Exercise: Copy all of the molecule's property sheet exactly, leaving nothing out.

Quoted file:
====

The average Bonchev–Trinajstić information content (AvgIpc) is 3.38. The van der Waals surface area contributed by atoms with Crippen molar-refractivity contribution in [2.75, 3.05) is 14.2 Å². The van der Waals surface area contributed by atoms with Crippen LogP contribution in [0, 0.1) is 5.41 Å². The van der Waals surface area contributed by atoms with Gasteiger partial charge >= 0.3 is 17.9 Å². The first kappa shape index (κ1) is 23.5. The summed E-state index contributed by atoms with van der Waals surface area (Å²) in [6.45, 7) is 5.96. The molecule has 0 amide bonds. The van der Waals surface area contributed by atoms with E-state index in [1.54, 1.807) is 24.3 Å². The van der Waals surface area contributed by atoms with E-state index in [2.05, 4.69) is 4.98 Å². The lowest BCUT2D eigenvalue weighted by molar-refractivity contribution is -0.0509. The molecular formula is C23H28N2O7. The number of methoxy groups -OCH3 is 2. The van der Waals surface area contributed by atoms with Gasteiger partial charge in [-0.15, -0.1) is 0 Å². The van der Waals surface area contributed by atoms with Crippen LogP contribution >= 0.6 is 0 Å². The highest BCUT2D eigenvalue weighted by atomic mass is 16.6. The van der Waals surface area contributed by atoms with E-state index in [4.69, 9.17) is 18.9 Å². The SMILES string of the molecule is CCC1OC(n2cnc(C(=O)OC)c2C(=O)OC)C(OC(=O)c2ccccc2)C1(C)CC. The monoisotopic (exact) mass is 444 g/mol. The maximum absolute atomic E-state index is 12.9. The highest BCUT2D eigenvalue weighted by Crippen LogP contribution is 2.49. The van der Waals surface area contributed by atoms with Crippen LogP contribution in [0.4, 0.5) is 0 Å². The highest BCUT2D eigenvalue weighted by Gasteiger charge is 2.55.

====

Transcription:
The average Bonchev–Trinajstić information content (AvgIpc) is 3.38. The van der Waals surface area contributed by atoms with Crippen molar-refractivity contribution in [2.75, 3.05) is 14.2 Å². The van der Waals surface area contributed by atoms with Crippen LogP contribution in [0, 0.1) is 5.41 Å². The van der Waals surface area contributed by atoms with Gasteiger partial charge >= 0.3 is 17.9 Å². The first kappa shape index (κ1) is 23.5. The summed E-state index contributed by atoms with van der Waals surface area (Å²) in [6.45, 7) is 5.96. The molecule has 0 amide bonds. The van der Waals surface area contributed by atoms with E-state index in [1.54, 1.807) is 24.3 Å². The van der Waals surface area contributed by atoms with E-state index in [2.05, 4.69) is 4.98 Å². The lowest BCUT2D eigenvalue weighted by molar-refractivity contribution is -0.0509. The molecular formula is C23H28N2O7. The number of methoxy groups -OCH3 is 2. The van der Waals surface area contributed by atoms with Gasteiger partial charge in [-0.15, -0.1) is 0 Å². The van der Waals surface area contributed by atoms with Crippen LogP contribution >= 0.6 is 0 Å². The highest BCUT2D eigenvalue weighted by atomic mass is 16.6. The van der Waals surface area contributed by atoms with E-state index in [4.69, 9.17) is 18.9 Å². The SMILES string of the molecule is CCC1OC(n2cnc(C(=O)OC)c2C(=O)OC)C(OC(=O)c2ccccc2)C1(C)CC. The monoisotopic (exact) mass is 444 g/mol. The maximum absolute atomic E-state index is 12.9. The highest BCUT2D eigenvalue weighted by Crippen LogP contribution is 2.49. The van der Waals surface area contributed by atoms with Crippen LogP contribution in [0.4, 0.5) is 0 Å². The highest BCUT2D eigenvalue weighted by Gasteiger charge is 2.55.